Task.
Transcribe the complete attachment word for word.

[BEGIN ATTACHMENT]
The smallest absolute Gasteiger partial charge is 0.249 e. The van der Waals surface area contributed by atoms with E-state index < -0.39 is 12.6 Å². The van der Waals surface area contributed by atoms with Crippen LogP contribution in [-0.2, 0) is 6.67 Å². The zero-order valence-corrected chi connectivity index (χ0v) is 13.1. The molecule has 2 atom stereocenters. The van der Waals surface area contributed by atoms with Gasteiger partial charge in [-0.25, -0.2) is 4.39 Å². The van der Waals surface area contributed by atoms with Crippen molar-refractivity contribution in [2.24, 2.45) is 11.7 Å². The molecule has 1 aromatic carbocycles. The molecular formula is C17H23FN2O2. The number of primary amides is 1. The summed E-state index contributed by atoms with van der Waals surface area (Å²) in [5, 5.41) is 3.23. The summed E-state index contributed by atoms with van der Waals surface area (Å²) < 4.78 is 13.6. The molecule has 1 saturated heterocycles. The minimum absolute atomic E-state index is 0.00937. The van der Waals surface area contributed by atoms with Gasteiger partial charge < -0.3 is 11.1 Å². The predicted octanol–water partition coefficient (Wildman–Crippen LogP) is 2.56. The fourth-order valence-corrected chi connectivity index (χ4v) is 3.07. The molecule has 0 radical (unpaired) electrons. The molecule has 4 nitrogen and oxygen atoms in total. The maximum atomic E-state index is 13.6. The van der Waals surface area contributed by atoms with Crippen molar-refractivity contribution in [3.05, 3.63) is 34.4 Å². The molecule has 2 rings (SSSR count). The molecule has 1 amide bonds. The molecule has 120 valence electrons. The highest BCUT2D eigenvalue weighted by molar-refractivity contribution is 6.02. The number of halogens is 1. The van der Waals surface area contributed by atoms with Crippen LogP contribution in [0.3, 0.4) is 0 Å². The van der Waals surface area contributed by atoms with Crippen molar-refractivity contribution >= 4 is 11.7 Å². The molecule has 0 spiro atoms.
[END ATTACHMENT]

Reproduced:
The smallest absolute Gasteiger partial charge is 0.249 e. The van der Waals surface area contributed by atoms with E-state index < -0.39 is 12.6 Å². The van der Waals surface area contributed by atoms with Crippen LogP contribution in [-0.2, 0) is 6.67 Å². The zero-order valence-corrected chi connectivity index (χ0v) is 13.1. The molecule has 2 atom stereocenters. The van der Waals surface area contributed by atoms with Gasteiger partial charge in [-0.25, -0.2) is 4.39 Å². The van der Waals surface area contributed by atoms with Crippen molar-refractivity contribution in [2.24, 2.45) is 11.7 Å². The molecule has 1 aromatic carbocycles. The molecular formula is C17H23FN2O2. The number of primary amides is 1. The summed E-state index contributed by atoms with van der Waals surface area (Å²) in [5, 5.41) is 3.23. The summed E-state index contributed by atoms with van der Waals surface area (Å²) < 4.78 is 13.6. The molecule has 1 saturated heterocycles. The minimum absolute atomic E-state index is 0.00937. The van der Waals surface area contributed by atoms with Gasteiger partial charge < -0.3 is 11.1 Å². The predicted octanol–water partition coefficient (Wildman–Crippen LogP) is 2.56. The fourth-order valence-corrected chi connectivity index (χ4v) is 3.07. The molecule has 0 radical (unpaired) electrons. The molecule has 4 nitrogen and oxygen atoms in total. The maximum atomic E-state index is 13.6. The van der Waals surface area contributed by atoms with Crippen molar-refractivity contribution in [3.05, 3.63) is 34.4 Å². The molecule has 2 rings (SSSR count). The molecule has 1 amide bonds. The molecule has 120 valence electrons. The highest BCUT2D eigenvalue weighted by molar-refractivity contribution is 6.02. The number of halogens is 1. The van der Waals surface area contributed by atoms with Crippen LogP contribution in [0.3, 0.4) is 0 Å². The van der Waals surface area contributed by atoms with Crippen molar-refractivity contribution >= 4 is 11.7 Å². The molecule has 0 spiro atoms.